15. I was heartened to hear on the BBC Radio 2 the presenter chiding his callers. Why? Many were emailing, lamenting over woeful television programmes and would start, “I was sat . . .”

    The piqued presenter asked for this to stop explaining, “You sat, or you were seated . . . not I was sat.”

    The BBC radio programmes may be many things, still it’s cheering that they generally maintain a fastidious attitude to correct English too 🙂

  16. When I took a communications class at a community college, the instructor took points away from students who said, “you know”.

    grrrrr. This is surely a purely personal issue, but my father used to get after me for saying ‘you know’ – he would interrupt me and repeat back ‘you know’ every time I would say it.

    of course, when I started to pay attention to his manner of speech, he used the phrase just as often as I did.

    He didn’t like it very much when I started doing the same thing to him. But, that’s the way he is – do as he says, not as he does. Probably part of the reason I don’t speak to him any longer…

  17. Kate – “gone missing” is simply a British idiom and as such probably does not require a lot of analysis. Here’s a link to an article about the use of Briticisms in the American press that I thought you might find interesting: http://chronicle.com/free/v50/i41/41b01501.htm

  18. I have heard “gone missing” used on Canadian news broadcasts, and also have heard it used on the BBC America channel shows. So maybe it is a more formal usage than Americans are used to.

    I am a big supporter of correct apostrophe usage, which appears to be a lost art.

    I was very irritated by the CitiBank ads that said “Live rich.” I ground my teeth every time I heard it, then they changed it to “Live richly.” I was pleasantly surprised.

    I also don’t like the term “pretty fun.”

    Also, people seem confused as to how to write plural numbers, as in 50s or letters, as in CDs. They know that their keyboard has an apostrophe on it, and they feel compelled to use it, like a florish or other final touch to complete a masterpiece. Arrgh.

    Anyway, keep up the good work, Kate, and if necessary we can setup a Paypal donation cup to bail you out of jail.

  19. I heard your segment on NPR and was a little mortified, to be honest. The examples you cited (Professors Row, Run Easy Boston) may be incorrect, but so what? They’re still perfectly understandable and effective.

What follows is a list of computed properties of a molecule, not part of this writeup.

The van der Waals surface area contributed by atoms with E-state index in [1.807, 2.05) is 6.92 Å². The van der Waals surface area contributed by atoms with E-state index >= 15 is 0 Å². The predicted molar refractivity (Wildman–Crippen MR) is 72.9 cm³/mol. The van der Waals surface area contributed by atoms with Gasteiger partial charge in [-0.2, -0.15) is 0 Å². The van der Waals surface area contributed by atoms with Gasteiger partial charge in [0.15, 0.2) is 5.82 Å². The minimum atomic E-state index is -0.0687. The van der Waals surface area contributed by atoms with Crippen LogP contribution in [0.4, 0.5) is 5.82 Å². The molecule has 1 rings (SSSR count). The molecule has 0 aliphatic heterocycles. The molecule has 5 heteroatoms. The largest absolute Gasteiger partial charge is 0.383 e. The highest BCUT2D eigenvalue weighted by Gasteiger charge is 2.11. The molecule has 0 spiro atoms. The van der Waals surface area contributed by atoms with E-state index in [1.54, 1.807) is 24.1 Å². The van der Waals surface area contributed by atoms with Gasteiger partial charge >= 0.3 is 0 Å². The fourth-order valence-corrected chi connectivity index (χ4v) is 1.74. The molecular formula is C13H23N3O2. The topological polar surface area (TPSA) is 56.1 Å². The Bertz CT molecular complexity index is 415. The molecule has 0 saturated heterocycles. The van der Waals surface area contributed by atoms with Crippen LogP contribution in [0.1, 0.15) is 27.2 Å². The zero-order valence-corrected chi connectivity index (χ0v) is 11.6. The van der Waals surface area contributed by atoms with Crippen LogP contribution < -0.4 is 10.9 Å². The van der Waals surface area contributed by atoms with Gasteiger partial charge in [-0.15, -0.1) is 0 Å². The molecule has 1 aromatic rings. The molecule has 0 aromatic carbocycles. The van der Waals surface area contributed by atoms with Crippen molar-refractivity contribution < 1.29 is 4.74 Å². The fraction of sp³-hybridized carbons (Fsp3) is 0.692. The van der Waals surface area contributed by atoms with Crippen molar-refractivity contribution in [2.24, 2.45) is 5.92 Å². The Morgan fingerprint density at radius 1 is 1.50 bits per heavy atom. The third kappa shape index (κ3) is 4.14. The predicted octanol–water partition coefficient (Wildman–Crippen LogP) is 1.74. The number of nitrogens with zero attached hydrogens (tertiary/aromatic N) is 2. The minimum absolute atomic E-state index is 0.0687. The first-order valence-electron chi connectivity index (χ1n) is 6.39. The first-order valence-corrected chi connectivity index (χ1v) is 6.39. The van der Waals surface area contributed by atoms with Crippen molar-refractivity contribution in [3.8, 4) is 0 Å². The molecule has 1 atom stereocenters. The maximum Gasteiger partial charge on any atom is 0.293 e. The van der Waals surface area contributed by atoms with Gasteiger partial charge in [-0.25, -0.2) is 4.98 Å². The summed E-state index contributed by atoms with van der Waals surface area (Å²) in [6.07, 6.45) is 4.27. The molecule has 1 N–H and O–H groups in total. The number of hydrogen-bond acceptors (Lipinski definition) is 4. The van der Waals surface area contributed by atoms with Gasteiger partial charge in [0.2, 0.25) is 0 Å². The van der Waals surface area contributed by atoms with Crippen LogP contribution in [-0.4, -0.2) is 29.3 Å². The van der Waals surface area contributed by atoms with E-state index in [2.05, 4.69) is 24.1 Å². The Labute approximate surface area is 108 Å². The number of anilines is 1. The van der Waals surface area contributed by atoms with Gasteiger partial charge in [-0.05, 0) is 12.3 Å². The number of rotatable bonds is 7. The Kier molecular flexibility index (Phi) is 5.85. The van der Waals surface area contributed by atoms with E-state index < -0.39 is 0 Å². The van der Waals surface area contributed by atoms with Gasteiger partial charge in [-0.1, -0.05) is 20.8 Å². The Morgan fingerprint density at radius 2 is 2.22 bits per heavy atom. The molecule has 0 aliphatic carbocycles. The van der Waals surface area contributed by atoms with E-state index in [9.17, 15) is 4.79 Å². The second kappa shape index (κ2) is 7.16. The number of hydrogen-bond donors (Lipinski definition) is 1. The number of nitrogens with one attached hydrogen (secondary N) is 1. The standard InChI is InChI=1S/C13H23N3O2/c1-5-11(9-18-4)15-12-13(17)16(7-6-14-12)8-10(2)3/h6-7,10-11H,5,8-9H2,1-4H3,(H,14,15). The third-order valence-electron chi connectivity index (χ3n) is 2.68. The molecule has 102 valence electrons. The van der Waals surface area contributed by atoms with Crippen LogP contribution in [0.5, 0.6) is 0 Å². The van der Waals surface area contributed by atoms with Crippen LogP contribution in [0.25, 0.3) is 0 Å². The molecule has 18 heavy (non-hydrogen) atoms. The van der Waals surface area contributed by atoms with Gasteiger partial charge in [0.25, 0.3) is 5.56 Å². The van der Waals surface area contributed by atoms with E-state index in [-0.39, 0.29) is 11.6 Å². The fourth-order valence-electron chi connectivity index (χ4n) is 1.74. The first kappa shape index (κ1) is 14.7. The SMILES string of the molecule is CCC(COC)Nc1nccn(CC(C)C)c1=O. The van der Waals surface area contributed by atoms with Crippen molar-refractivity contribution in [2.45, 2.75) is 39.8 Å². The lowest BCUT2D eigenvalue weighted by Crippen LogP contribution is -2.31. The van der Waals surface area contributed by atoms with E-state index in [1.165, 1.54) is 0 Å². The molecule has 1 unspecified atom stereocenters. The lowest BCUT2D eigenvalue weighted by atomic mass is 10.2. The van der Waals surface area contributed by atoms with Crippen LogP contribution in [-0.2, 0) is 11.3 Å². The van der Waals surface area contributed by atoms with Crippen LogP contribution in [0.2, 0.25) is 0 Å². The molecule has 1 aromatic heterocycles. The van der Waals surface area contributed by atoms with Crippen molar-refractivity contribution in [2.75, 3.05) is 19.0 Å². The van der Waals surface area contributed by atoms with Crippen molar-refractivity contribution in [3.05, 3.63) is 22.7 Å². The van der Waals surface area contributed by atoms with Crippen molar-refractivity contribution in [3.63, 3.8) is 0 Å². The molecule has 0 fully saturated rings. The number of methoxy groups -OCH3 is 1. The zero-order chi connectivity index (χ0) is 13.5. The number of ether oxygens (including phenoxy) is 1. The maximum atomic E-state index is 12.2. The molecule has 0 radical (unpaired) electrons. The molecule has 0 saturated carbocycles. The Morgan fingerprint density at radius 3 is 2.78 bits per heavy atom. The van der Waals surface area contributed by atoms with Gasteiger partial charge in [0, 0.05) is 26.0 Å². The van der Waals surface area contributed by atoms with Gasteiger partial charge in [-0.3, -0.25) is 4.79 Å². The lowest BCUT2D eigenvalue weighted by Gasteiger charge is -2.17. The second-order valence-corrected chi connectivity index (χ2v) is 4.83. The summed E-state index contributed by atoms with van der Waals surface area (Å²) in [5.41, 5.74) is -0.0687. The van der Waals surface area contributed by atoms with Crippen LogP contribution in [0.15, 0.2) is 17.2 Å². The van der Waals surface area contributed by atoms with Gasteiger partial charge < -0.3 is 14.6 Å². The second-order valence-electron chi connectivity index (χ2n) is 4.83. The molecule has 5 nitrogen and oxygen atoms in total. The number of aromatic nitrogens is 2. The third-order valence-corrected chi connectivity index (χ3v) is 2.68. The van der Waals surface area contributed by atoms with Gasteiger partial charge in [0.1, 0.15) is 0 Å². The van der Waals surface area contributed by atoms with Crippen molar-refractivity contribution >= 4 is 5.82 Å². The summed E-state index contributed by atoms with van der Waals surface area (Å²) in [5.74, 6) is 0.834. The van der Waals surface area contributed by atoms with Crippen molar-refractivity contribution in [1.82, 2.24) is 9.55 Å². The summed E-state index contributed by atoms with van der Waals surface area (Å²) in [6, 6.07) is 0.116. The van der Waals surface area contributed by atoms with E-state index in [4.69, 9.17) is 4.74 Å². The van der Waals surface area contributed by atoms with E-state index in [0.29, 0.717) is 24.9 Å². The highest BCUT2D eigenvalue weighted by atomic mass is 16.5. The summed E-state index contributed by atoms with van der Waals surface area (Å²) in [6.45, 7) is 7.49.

May I suggest that you spend your time raging against abuses of the English language that *really* matter, such as hate speech and racism?

    Lastly, I would just like to point out that when you start defacing property to correct a grammatical error, it’s time to get a life.

  20. “Live richly”

    If people lived richly, they wouldn’t have much of a bank account now would they? And what kind of self respecting bank wants that?

    That’s why they want you to live “rich”- as in “rich” in assets. Just as you can die “rich”, you can live “rich”.

    Now get over your misguided pedantry.

  21. in a headline: “is missing” is correct. Headlines, according to AP Style book used by most newspapers, need a verb.

    1920’s is wrong, 1920s is right. often mis-written

    Do you address the problem with ending sentences with “at” as in “where’d you eat at?”
    That is my biggest pet peeve.

  22. I agree with mofmog, to a point. English is constantly evolving and there are certainly grammar rules that fade through time and fall into disuse. Strict grammarians sometimes tenaciously cling to grammar rules that are too archaic for today’s everyday spoken English that if, actually used, would just sound awkard and pompous. I’m conscientious about using most grammar rules and try to use adverbs correctly, ‘I’ ‘me’ and ‘myself’ appropriately, and use ‘whom’ and ‘who’ as called for, but I would never say, “It is I” or complain about split infinitives. I think there is a fine line between sounding educated and sounding pretentious. I also think the use of language changes in different settings, depending on the audience. I, personally, wasn’t offended by Kate’s use of ‘like’ and ‘you know’ in what was an unscripted, and, what seemed like, an informal interview. However, NPR is a classy station so I kind of understand how others might expect better. I do think learning grammar is important, however, because it is so closely associated with being educated. I see no harm in fighting to teach correct grammar. It can only give people a leg up. Our language will continue to evolve in spite of grammarians’ efforts.

  23. “Do you address the problem with ending sentences with “at” as in “where’d you eat at?”
    That is my biggest pet peeve.”

    The “at” serves to reinforce the question as one pertaining to location. For example, “Where are you at?” Although the sentence means the same thing as “Where are you?”, the emphasis carries along with it different meaning or sense- a sense of “I DON’T CARE WHAT ELSE YOU”RE DOING I WANT TO KNOW WHERE YOU ARE.”